Get In Touch

Email
[email protected]

Social Media
Instagram | Linkedin | Facebook | Twitter

Close

How Confetti Is Damaging Your Focus

Pop! Small pieces of confetti all over the place. What a great way to celebrate right? But not all confetti is created equal, and not all is a celebration. What am I talking about? Well, have you heard of time confetti?

Time confetti is a phrase coined by author Brigid Schulte that describes how our days have become chopped up into small pieces, with our attention scattered all over the place. The time we have to focus on important tasks, which require our full attention, has become fragmented by new email alerts, social media notifications and WhatsApp message pings. All grabbing our attention and taking it away from what we’ve set out to do.

These small but frequent interruptions force you to constantly switch context, which wastes times and slows you down, as you try to remember where you were. But most importantly time confetti stops you from getting into a “flow state”.

What is a “flow state”

It may sound like something you’d expect a martial artist or spiritual guru to teach, but flow is an important topic in the study of achievement and happiness (and what better way to stay motivated than to derive a sense of joy and happiness from what you do).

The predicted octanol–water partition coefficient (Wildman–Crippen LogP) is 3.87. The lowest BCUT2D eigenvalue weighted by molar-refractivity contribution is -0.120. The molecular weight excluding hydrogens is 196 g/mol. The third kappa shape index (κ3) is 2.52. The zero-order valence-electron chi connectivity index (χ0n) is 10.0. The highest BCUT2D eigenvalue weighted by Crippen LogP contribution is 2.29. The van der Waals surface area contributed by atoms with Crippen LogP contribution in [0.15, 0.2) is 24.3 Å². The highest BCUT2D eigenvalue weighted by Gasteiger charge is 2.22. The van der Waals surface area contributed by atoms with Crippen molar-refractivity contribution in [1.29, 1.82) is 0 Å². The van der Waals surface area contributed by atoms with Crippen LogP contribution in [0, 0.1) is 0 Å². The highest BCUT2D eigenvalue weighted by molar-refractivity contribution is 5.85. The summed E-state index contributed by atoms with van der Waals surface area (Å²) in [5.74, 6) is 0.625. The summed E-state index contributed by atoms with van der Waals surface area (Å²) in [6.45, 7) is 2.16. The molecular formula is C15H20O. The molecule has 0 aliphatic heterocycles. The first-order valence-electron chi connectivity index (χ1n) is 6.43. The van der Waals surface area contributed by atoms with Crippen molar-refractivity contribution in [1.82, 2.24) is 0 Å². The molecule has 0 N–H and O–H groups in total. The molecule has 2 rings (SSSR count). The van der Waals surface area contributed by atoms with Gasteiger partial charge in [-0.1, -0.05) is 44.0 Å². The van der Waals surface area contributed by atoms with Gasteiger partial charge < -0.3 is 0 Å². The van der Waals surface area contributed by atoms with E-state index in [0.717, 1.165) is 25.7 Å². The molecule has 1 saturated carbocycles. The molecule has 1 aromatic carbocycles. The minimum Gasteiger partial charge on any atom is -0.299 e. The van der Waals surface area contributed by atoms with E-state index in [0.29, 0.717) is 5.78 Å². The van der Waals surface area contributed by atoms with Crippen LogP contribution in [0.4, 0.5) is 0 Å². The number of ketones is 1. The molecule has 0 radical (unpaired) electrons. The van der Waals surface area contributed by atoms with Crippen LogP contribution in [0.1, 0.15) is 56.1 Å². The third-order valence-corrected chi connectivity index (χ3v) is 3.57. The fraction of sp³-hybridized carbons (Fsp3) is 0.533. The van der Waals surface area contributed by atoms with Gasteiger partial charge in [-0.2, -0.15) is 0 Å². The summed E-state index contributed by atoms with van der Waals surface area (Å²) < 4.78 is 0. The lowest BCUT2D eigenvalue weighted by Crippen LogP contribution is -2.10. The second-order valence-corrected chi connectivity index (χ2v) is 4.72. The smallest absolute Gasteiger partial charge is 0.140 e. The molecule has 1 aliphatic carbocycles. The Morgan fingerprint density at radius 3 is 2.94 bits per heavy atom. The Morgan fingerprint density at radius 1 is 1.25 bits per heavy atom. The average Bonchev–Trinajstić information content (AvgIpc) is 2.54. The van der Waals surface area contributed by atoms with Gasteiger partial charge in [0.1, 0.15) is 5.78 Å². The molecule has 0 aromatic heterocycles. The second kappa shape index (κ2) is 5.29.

Flow is a state of mind where you are completely absorbed by an activity. One that has enough interest and challenge to hold your attention, and where complexity builds as your skills and knowledge increase.

To achieve flow you need:

  • A clear goal
  • A way to gain immediate feedback
  • A good balance between a challenge and your skills/knowledge

If what you’re working on is unclear, there’s no way of knowing what is or isn’t working, and the activity is either too frustrating or boring, you won’t be able to get into a flow state.

But there is one important thing that you need to have before you can begin to get these elements in place. Time.

For an exercise to tame your time-confetti and reclaim your focus sign up to The Monday Morning Club's powerful emails

Adam Ellison

Adam Ellison

The founder and course mentor at The Monday Morning Club

This article was updated on May 27, 2022